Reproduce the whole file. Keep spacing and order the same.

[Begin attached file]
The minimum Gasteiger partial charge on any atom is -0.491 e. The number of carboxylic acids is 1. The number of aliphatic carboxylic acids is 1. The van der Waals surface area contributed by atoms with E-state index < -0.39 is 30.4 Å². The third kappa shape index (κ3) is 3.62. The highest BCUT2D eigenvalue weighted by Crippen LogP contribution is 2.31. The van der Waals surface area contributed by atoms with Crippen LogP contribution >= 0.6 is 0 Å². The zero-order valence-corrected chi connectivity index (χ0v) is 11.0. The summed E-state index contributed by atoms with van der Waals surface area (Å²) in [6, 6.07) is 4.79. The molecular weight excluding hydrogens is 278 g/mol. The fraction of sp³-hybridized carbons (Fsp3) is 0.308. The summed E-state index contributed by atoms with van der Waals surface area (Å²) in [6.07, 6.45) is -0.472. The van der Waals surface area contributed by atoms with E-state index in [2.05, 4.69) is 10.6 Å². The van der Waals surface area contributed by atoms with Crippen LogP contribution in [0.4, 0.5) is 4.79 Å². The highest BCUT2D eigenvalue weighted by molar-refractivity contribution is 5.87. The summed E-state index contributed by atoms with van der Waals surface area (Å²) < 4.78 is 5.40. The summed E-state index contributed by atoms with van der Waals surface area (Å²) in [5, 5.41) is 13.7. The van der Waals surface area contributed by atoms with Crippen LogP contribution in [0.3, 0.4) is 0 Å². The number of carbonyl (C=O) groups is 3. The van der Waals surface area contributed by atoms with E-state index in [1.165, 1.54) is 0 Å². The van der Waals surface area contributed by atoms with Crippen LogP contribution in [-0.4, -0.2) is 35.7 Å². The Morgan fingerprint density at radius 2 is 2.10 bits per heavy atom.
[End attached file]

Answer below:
The minimum Gasteiger partial charge on any atom is -0.491 e. The number of carboxylic acids is 1. The number of aliphatic carboxylic acids is 1. The van der Waals surface area contributed by atoms with E-state index < -0.39 is 30.4 Å². The third kappa shape index (κ3) is 3.62. The highest BCUT2D eigenvalue weighted by Crippen LogP contribution is 2.31. The van der Waals surface area contributed by atoms with Crippen LogP contribution >= 0.6 is 0 Å². The zero-order valence-corrected chi connectivity index (χ0v) is 11.0. The summed E-state index contributed by atoms with van der Waals surface area (Å²) in [6, 6.07) is 4.79. The molecular weight excluding hydrogens is 278 g/mol. The fraction of sp³-hybridized carbons (Fsp3) is 0.308. The summed E-state index contributed by atoms with van der Waals surface area (Å²) in [6.07, 6.45) is -0.472. The van der Waals surface area contributed by atoms with E-state index in [2.05, 4.69) is 10.6 Å². The van der Waals surface area contributed by atoms with Crippen LogP contribution in [0.4, 0.5) is 4.79 Å². The highest BCUT2D eigenvalue weighted by molar-refractivity contribution is 5.87. The summed E-state index contributed by atoms with van der Waals surface area (Å²) < 4.78 is 5.40. The summed E-state index contributed by atoms with van der Waals surface area (Å²) in [5, 5.41) is 13.7. The van der Waals surface area contributed by atoms with Crippen LogP contribution in [0.3, 0.4) is 0 Å². The number of carbonyl (C=O) groups is 3. The van der Waals surface area contributed by atoms with E-state index in [1.165, 1.54) is 0 Å². The van der Waals surface area contributed by atoms with Crippen LogP contribution in [-0.4, -0.2) is 35.7 Å². The Morgan fingerprint density at radius 2 is 2.10 bits per heavy atom.